An example of a company that focuses on a long-term strategy is Starbucks. The company has weathered several recessions and continues to grow. Despite the temptation to increase short-term returns for single group components, Starbucks maintains policies designed to satisfy workers, such as providing health care to all employees regardless of weekly hours. While adjusting to the economy during the recent recession and understandably cutting back on investment, Starbucks took a long-term view and upgraded its expensive espresso machines to improve the customer experience.
The confusion and uncertainty created by the current era of rapidly improving technological efficiency shows no signs of abating.
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In this environment, the long-term trajectory of ROA is the best financial scorecard of a company’s health and an indicator of how well its decisions are working. Understanding expectations provides a foundation for taking a long-term perspective that helps companies create successful strategies.
A decline in ROA generally does not match the reported narratives about firm performance and the business environment. This paper first addresses four of these apparent paradoxes: increasing corporate profits, long-term economic growth, increasing labor productivity, and greater consumer choice. It then studies the effects of the Big Shift on key components of ROA. Finally, it exposes the dangers of short-term thinking and charts a course for long-term thinking.
To better understand this year’s Shift Index, as well as learn about ways to create and capture value in this environment, we invite you to take a deeper look at our 2013 Shift Index research report:
Most economic and market indicators suggest that all is well; It’s tempting to believe that companies will find ways to grow when the economy recovers. However, beneath the surface, consumer needs, workforce capabilities and expectations, and the nature of work are changing. Companies, especially large companies, have yet to address the implications of these fundamental changes. Because organizations’ policies, structures, and practices are increasingly ill-suited to a world of technology-enabled flows, they face conflicting evidence and short-term performance, making it easier for leaders and investors to dismiss long-term signals. Weakness of word performance. We begin by exploring four of the most fascinating paradoxes and why good numbers aren’t always good news.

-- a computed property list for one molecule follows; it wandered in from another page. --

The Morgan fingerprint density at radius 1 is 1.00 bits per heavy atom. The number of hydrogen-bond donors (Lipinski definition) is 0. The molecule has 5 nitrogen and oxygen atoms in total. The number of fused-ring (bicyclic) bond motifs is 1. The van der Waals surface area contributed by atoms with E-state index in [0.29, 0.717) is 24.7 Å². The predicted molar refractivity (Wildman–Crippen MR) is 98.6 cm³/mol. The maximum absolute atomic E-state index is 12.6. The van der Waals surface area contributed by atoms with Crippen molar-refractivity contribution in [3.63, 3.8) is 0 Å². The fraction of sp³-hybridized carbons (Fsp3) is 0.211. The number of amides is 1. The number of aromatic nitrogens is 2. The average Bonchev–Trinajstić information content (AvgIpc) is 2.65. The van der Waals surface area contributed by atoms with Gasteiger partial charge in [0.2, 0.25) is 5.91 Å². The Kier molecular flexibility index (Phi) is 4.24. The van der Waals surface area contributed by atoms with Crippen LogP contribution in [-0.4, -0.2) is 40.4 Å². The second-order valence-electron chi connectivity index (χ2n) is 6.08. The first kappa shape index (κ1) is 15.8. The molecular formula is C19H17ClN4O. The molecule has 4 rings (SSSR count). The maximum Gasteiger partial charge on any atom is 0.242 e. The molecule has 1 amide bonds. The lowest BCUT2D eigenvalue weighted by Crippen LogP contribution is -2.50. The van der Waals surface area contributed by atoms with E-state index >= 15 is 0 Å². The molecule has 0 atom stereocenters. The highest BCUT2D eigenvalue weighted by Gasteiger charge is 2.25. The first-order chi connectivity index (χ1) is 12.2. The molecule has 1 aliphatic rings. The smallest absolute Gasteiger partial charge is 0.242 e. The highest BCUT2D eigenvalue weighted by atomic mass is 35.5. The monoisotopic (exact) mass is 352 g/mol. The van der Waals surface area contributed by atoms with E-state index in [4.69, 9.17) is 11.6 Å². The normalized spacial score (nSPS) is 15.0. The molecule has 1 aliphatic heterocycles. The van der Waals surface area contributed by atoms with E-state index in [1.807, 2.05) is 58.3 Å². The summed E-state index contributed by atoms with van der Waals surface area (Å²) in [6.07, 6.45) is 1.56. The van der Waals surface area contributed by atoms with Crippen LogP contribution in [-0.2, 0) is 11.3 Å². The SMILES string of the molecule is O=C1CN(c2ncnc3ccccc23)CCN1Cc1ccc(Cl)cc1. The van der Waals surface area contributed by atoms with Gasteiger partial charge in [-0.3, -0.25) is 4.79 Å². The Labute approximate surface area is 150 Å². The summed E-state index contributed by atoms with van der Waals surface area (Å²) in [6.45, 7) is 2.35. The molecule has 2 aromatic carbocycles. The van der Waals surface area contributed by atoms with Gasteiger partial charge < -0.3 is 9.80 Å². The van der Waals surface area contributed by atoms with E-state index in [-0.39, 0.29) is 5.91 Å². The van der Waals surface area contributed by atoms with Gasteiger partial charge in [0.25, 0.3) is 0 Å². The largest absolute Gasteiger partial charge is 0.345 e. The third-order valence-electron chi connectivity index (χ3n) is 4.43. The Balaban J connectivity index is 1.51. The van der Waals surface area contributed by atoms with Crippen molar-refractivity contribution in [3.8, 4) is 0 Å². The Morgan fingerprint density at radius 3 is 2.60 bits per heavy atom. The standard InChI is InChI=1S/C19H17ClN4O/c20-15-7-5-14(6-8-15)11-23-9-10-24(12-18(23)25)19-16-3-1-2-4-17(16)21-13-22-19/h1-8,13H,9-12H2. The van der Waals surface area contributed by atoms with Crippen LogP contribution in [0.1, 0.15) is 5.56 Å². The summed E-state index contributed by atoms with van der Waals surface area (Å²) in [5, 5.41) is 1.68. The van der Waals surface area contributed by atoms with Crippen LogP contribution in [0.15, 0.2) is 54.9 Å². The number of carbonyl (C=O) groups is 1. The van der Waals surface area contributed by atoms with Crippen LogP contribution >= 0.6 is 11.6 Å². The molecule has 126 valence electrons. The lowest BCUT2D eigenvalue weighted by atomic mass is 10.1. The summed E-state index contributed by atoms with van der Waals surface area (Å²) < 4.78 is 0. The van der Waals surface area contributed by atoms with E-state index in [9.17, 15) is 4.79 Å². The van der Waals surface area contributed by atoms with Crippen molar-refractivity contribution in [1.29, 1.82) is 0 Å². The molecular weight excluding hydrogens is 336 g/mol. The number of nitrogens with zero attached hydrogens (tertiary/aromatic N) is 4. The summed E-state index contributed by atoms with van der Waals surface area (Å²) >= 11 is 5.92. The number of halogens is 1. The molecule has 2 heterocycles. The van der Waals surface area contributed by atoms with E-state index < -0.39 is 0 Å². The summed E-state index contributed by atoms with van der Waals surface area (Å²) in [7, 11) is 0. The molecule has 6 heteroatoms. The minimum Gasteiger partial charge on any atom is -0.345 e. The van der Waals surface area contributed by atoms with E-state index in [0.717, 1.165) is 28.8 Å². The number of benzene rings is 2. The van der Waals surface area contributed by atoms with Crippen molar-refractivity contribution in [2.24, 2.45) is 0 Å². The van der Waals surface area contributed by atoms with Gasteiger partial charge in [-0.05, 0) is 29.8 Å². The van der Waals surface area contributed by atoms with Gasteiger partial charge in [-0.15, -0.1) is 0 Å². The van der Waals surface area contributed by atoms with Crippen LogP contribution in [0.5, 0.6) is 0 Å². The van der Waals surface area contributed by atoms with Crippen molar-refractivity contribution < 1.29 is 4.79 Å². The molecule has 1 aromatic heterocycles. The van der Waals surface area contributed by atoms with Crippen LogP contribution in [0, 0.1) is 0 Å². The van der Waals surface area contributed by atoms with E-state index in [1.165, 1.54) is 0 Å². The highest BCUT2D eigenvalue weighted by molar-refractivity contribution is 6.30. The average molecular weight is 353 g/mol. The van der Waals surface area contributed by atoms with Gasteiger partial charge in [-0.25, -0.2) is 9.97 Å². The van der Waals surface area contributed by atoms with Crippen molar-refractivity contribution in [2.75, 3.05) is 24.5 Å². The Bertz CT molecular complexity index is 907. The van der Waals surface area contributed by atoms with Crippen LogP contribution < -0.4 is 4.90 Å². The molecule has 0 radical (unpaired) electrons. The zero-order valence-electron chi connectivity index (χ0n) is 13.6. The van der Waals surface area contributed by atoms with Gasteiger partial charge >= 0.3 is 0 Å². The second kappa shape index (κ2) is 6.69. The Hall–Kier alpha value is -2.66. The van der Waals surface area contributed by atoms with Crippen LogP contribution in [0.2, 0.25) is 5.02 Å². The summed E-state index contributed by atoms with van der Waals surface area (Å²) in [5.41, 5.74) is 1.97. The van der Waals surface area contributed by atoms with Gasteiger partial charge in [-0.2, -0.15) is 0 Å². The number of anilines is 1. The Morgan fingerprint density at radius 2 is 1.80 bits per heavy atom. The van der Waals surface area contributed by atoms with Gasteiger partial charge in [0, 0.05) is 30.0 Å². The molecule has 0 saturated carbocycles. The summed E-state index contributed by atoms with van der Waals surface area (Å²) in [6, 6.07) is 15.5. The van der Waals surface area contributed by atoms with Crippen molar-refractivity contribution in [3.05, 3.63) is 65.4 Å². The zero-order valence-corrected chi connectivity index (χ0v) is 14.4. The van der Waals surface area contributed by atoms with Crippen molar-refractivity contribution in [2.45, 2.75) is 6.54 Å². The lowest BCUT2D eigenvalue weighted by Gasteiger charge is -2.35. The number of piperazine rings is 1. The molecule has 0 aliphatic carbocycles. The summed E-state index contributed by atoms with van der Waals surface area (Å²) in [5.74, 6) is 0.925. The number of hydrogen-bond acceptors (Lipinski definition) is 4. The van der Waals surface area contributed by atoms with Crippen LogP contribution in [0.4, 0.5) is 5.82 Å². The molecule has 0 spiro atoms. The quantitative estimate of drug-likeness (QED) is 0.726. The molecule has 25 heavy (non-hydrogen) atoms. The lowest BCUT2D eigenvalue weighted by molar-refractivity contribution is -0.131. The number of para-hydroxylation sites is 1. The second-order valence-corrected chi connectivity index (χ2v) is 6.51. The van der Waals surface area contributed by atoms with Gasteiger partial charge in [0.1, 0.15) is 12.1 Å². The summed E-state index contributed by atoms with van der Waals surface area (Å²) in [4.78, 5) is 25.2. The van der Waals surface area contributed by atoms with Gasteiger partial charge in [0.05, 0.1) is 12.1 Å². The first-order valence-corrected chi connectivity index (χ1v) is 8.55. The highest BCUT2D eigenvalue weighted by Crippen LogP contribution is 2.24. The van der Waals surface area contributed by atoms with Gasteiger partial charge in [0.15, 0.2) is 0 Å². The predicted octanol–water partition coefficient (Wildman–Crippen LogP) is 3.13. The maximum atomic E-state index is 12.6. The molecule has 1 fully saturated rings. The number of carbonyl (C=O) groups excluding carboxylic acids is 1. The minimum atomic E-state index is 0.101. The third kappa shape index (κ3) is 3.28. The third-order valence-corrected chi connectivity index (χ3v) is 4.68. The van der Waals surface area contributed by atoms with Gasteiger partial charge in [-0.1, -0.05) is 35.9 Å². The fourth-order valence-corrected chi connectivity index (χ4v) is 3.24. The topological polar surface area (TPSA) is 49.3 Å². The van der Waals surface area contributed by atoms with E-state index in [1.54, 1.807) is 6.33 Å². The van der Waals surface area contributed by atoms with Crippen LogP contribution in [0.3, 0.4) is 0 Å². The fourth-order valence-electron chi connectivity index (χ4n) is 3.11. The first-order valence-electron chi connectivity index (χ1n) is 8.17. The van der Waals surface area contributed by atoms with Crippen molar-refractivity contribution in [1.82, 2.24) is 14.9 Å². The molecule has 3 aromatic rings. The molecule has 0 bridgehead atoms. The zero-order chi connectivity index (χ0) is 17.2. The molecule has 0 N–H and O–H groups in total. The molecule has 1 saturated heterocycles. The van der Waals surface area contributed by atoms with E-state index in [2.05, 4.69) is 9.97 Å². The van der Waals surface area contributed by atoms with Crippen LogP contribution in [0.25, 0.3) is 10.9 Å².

Decision Making Unit (dmu): B2b & B2c Buying Center [+ Example]
Part of the answer lies in the company’s ability to generate returns and profits. As the true measure of mass media, the income statement focuses on profits—after all, isn’t that the most important? However, overall profitability is very low—at least, profitability must be considered in relation to total revenue to understand whether profits are growing faster or less than revenue. But that analysis still ignores a crucial part of business activity: the assets needed to run the business. After all, companies need a healthy return on those assets to stay in business. ROA captures how well a company uses its assets to create value. Therefore, ROA is a more effective measure of basic business performance. The long-term trend of ROA has been declining across economies and industries over the decades (see Figure 1).
Another part of the answer is how long companies can manage